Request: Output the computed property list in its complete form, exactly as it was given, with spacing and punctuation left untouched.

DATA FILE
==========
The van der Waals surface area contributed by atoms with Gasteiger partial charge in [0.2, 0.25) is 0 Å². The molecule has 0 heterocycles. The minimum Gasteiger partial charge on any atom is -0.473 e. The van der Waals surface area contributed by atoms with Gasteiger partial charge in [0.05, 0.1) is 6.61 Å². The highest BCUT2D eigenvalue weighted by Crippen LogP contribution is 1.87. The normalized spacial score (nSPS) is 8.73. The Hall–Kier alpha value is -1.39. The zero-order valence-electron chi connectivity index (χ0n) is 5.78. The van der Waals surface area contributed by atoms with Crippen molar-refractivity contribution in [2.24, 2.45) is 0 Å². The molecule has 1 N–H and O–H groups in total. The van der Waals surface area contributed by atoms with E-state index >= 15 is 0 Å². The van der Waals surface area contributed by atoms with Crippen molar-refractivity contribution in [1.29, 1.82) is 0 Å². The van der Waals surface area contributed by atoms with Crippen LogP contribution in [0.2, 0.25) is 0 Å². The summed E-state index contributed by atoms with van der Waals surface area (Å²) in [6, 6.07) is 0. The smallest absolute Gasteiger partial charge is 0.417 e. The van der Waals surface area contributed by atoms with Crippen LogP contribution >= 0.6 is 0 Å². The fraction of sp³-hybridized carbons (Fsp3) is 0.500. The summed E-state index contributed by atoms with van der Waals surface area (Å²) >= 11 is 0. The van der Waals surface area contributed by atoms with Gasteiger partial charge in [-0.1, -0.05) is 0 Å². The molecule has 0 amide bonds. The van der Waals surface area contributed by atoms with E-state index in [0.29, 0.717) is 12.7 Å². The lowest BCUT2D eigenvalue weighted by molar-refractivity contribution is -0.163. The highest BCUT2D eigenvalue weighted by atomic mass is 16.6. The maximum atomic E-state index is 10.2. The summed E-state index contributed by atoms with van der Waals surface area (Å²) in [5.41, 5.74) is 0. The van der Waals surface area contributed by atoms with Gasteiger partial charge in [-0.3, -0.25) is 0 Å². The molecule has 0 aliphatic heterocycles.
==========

The van der Waals surface area contributed by atoms with Gasteiger partial charge in [0.2, 0.25) is 0 Å². The molecule has 0 heterocycles. The minimum Gasteiger partial charge on any atom is -0.473 e. The van der Waals surface area contributed by atoms with Gasteiger partial charge in [0.05, 0.1) is 6.61 Å². The highest BCUT2D eigenvalue weighted by Crippen LogP contribution is 1.87. The normalized spacial score (nSPS) is 8.73. The Hall–Kier alpha value is -1.39. The zero-order valence-electron chi connectivity index (χ0n) is 5.78. The van der Waals surface area contributed by atoms with Crippen molar-refractivity contribution in [2.24, 2.45) is 0 Å². The molecule has 1 N–H and O–H groups in total. The van der Waals surface area contributed by atoms with E-state index >= 15 is 0 Å². The van der Waals surface area contributed by atoms with Crippen molar-refractivity contribution in [1.29, 1.82) is 0 Å². The van der Waals surface area contributed by atoms with Crippen LogP contribution in [0.2, 0.25) is 0 Å². The summed E-state index contributed by atoms with van der Waals surface area (Å²) in [6, 6.07) is 0. The smallest absolute Gasteiger partial charge is 0.417 e. The van der Waals surface area contributed by atoms with Crippen LogP contribution >= 0.6 is 0 Å². The fraction of sp³-hybridized carbons (Fsp3) is 0.500. The summed E-state index contributed by atoms with van der Waals surface area (Å²) >= 11 is 0. The van der Waals surface area contributed by atoms with Gasteiger partial charge in [-0.1, -0.05) is 0 Å². The molecule has 0 amide bonds. The van der Waals surface area contributed by atoms with E-state index in [0.29, 0.717) is 12.7 Å². The lowest BCUT2D eigenvalue weighted by molar-refractivity contribution is -0.163. The highest BCUT2D eigenvalue weighted by atomic mass is 16.6. The maximum atomic E-state index is 10.2. The summed E-state index contributed by atoms with van der Waals surface area (Å²) in [5.41, 5.74) is 0. The van der Waals surface area contributed by atoms with Gasteiger partial charge in [-0.3, -0.25) is 0 Å². The molecule has 0 aliphatic heterocycles.